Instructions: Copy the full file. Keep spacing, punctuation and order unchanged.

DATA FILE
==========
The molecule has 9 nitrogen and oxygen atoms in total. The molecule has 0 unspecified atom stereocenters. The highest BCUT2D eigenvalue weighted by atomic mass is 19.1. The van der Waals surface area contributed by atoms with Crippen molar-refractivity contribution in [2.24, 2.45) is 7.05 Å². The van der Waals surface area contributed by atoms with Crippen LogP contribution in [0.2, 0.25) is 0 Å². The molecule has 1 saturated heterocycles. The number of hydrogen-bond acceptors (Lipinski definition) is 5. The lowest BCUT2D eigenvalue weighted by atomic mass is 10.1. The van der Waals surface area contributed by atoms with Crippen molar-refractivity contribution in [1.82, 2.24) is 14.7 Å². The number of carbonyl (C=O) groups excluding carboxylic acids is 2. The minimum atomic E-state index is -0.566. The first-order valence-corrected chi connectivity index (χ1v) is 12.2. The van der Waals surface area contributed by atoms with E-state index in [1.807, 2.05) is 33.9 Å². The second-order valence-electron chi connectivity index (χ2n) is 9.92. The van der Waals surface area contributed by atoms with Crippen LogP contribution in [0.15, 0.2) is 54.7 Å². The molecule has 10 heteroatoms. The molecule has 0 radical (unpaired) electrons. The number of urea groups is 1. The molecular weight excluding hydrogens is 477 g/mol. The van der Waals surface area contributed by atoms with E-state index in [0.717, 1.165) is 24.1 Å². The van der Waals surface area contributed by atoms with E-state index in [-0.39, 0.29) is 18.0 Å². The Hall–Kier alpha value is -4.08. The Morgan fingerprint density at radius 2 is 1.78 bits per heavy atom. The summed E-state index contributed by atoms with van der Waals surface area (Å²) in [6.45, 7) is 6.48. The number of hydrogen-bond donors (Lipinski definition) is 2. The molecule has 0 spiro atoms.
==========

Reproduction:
The molecule has 9 nitrogen and oxygen atoms in total. The molecule has 0 unspecified atom stereocenters. The highest BCUT2D eigenvalue weighted by atomic mass is 19.1. The van der Waals surface area contributed by atoms with Crippen molar-refractivity contribution in [2.24, 2.45) is 7.05 Å². The van der Waals surface area contributed by atoms with Crippen LogP contribution in [0.2, 0.25) is 0 Å². The molecule has 1 saturated heterocycles. The number of hydrogen-bond acceptors (Lipinski definition) is 5. The lowest BCUT2D eigenvalue weighted by atomic mass is 10.1. The van der Waals surface area contributed by atoms with Crippen molar-refractivity contribution in [1.82, 2.24) is 14.7 Å². The number of carbonyl (C=O) groups excluding carboxylic acids is 2. The minimum atomic E-state index is -0.566. The first-order valence-corrected chi connectivity index (χ1v) is 12.2. The van der Waals surface area contributed by atoms with E-state index in [1.807, 2.05) is 33.9 Å². The second-order valence-electron chi connectivity index (χ2n) is 9.92. The van der Waals surface area contributed by atoms with Crippen LogP contribution in [0.15, 0.2) is 54.7 Å². The molecule has 10 heteroatoms. The molecule has 0 radical (unpaired) electrons. The number of urea groups is 1. The molecular weight excluding hydrogens is 477 g/mol. The van der Waals surface area contributed by atoms with E-state index in [0.717, 1.165) is 24.1 Å². The van der Waals surface area contributed by atoms with E-state index in [-0.39, 0.29) is 18.0 Å². The Hall–Kier alpha value is -4.08. The Morgan fingerprint density at radius 2 is 1.78 bits per heavy atom. The summed E-state index contributed by atoms with van der Waals surface area (Å²) in [6.45, 7) is 6.48. The number of hydrogen-bond donors (Lipinski definition) is 2. The molecule has 0 spiro atoms.